J-10B
A J-10B carrying PL-10 and PL-12 air-to-air missiles. (Wikipedia)

Both aircraft have single engines and delta wings, with the J-10 being significantly longer and taller. It had ventral air intakes, front canards and low fenders. The Tejas Mark-1A has a high-wing layout with side air intakes, making it smaller and more agile.

The J-10 has been in service since 2005, with more than 500 aircraft from the J-10A, J-10B and the most sophisticated J-10C – in service. The LCA Tejas Mark-1A, on the other hand, was only ordered last year, and the IAF will receive 83 from 2024.

The J-10B was a thrust vector variant that flew with indigenous WS-10B engines, giving it superior mobility in dogfights. The J-10C, the most advanced variant of the aircraft, was also incorporated into the native WS-10 engines.

PLAAF J-10C fighter jets (via Twitter)

Some experts claim Tejas has an advantage in high altitude combat, sustained turn rate, climb rate, and cruise speed because it requires less thrust to maintain sustained flight. A better engine, which is apparently in the works, may even improve its low thrust-to-weight ratio.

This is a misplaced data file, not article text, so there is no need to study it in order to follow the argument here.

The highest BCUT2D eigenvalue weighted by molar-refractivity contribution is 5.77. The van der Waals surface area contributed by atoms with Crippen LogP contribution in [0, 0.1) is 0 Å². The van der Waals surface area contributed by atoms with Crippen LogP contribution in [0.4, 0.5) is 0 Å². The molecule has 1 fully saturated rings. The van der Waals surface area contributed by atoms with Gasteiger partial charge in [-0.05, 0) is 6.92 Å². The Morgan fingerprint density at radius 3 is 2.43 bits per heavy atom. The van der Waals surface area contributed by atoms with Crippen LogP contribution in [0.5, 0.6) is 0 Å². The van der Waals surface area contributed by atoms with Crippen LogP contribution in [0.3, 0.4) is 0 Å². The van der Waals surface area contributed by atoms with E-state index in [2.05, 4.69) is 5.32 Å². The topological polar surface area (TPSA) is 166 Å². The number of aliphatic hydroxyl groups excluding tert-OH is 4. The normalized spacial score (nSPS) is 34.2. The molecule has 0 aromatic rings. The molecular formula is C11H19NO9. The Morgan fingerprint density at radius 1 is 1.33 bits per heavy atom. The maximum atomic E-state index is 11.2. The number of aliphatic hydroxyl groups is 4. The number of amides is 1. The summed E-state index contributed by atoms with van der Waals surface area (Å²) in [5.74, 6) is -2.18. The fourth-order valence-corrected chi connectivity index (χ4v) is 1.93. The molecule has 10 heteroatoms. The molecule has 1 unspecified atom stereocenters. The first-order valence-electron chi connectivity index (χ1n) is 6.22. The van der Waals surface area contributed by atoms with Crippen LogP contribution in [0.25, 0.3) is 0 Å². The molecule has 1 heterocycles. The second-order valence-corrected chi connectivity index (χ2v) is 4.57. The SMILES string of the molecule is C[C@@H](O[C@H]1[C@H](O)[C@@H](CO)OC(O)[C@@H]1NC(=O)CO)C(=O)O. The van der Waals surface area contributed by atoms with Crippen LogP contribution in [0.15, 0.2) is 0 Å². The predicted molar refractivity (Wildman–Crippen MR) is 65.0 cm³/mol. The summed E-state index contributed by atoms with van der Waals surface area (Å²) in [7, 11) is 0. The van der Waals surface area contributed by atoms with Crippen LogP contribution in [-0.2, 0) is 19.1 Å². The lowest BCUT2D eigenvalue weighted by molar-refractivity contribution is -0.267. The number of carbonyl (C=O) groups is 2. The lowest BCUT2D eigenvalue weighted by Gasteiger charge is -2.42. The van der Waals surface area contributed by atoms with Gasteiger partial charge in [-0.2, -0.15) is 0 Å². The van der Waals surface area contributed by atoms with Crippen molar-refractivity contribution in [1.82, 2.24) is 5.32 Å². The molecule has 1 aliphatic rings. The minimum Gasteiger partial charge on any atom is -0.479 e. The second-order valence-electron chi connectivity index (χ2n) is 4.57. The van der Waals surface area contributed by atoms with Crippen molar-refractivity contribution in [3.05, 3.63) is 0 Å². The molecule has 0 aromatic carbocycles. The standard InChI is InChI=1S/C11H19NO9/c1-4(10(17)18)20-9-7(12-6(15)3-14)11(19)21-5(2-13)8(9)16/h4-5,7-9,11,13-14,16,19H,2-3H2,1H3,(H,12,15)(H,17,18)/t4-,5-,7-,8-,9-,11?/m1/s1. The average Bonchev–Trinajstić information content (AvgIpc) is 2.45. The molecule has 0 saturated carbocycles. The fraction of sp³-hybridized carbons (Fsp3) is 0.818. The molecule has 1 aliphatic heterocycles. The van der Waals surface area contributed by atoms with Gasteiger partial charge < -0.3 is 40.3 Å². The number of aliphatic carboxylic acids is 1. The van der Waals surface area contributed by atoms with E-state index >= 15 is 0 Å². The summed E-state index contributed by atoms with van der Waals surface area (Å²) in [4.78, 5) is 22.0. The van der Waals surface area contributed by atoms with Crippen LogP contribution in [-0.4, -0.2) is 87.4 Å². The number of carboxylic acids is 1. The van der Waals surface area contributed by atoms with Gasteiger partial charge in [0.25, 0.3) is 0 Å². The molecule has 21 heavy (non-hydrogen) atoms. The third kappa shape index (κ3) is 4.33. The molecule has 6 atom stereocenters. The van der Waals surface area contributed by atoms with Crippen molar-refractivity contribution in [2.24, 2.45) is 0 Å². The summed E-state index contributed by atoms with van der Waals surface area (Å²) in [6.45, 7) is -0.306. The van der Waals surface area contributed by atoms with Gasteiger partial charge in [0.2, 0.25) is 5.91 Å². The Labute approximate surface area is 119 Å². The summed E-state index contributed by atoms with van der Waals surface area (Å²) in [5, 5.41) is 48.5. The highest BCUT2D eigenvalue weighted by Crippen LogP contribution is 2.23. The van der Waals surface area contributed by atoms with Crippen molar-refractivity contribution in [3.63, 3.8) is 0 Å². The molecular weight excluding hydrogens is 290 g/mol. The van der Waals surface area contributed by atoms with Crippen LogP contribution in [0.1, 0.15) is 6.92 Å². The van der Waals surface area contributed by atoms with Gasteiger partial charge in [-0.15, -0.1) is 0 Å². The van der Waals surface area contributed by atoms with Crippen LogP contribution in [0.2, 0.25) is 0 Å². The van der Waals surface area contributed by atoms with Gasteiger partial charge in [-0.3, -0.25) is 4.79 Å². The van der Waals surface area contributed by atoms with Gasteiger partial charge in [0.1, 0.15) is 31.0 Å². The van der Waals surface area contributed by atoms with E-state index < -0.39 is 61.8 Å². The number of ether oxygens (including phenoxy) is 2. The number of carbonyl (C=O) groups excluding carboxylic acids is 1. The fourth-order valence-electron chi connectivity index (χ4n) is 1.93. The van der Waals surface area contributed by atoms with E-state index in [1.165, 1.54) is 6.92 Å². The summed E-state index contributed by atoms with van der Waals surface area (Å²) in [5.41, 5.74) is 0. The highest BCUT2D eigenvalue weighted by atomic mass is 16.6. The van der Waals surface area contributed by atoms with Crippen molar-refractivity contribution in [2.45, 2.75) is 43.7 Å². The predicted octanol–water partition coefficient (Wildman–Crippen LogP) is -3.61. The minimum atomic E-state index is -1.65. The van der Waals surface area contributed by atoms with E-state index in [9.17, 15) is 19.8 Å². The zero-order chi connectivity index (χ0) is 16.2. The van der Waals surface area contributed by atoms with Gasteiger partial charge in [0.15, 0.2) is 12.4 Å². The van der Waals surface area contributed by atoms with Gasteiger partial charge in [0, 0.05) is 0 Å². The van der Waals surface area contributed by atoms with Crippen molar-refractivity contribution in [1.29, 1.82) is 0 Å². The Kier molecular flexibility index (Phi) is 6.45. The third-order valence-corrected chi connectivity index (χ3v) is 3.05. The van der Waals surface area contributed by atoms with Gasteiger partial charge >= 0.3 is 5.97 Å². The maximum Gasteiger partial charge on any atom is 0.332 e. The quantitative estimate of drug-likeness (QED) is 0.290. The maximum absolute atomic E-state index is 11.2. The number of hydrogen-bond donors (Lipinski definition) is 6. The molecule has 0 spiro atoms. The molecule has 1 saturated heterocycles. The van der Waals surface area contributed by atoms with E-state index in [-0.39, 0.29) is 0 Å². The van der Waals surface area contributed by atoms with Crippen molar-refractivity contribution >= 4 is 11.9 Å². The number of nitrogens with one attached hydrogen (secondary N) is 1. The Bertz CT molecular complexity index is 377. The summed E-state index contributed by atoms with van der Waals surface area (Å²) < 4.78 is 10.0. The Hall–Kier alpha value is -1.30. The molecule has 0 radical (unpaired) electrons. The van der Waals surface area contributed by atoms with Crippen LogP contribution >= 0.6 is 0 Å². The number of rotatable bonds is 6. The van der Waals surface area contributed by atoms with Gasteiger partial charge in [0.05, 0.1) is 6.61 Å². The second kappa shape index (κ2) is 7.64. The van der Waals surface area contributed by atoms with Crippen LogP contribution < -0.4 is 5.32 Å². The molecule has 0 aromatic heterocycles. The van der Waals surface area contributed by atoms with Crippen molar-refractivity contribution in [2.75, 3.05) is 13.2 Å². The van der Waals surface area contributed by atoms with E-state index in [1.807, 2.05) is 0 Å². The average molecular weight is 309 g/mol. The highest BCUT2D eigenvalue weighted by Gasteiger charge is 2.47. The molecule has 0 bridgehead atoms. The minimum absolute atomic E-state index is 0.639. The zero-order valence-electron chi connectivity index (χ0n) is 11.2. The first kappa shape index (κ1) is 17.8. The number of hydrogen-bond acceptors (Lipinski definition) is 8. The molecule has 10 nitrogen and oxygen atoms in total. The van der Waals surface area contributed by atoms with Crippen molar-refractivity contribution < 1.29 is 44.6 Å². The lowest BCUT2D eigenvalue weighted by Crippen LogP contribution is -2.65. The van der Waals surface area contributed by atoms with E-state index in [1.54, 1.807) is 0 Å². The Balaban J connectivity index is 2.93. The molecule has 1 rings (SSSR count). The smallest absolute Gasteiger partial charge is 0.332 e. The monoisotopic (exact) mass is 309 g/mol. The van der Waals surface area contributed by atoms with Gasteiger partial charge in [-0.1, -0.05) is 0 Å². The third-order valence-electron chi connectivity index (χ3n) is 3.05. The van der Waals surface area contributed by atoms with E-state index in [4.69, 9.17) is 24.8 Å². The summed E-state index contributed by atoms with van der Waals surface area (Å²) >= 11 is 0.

The smaller cell of the LCA Tejas also gives it a slight advantage in battles within visual range (WVR), where it becomes harder to locate.

AESA (Active Electronically Scanned Array) radars are integrated on the J-10 B and C, as well as on the LCA Mark 1A and the future Mark 2. The Tejas Mk-1A and Mk-2A variants should be equipped with the locally developed system . Radar Uttam AESA, a groundbreaking announcement that was made in December last year.

The J-10B and C can fire the medium-range air-to-air missile, the PL-10 and the ultra-long-range PL-15 Beyond Visual Range (BVR) missile – the latter outperforms all missiles of its class in the world 300 km, according to Chinese claims.

Tejas-Singapore
Indian Air Force Tejas performs during the opening ceremony of the Singapore Air Show on February 15, 2022.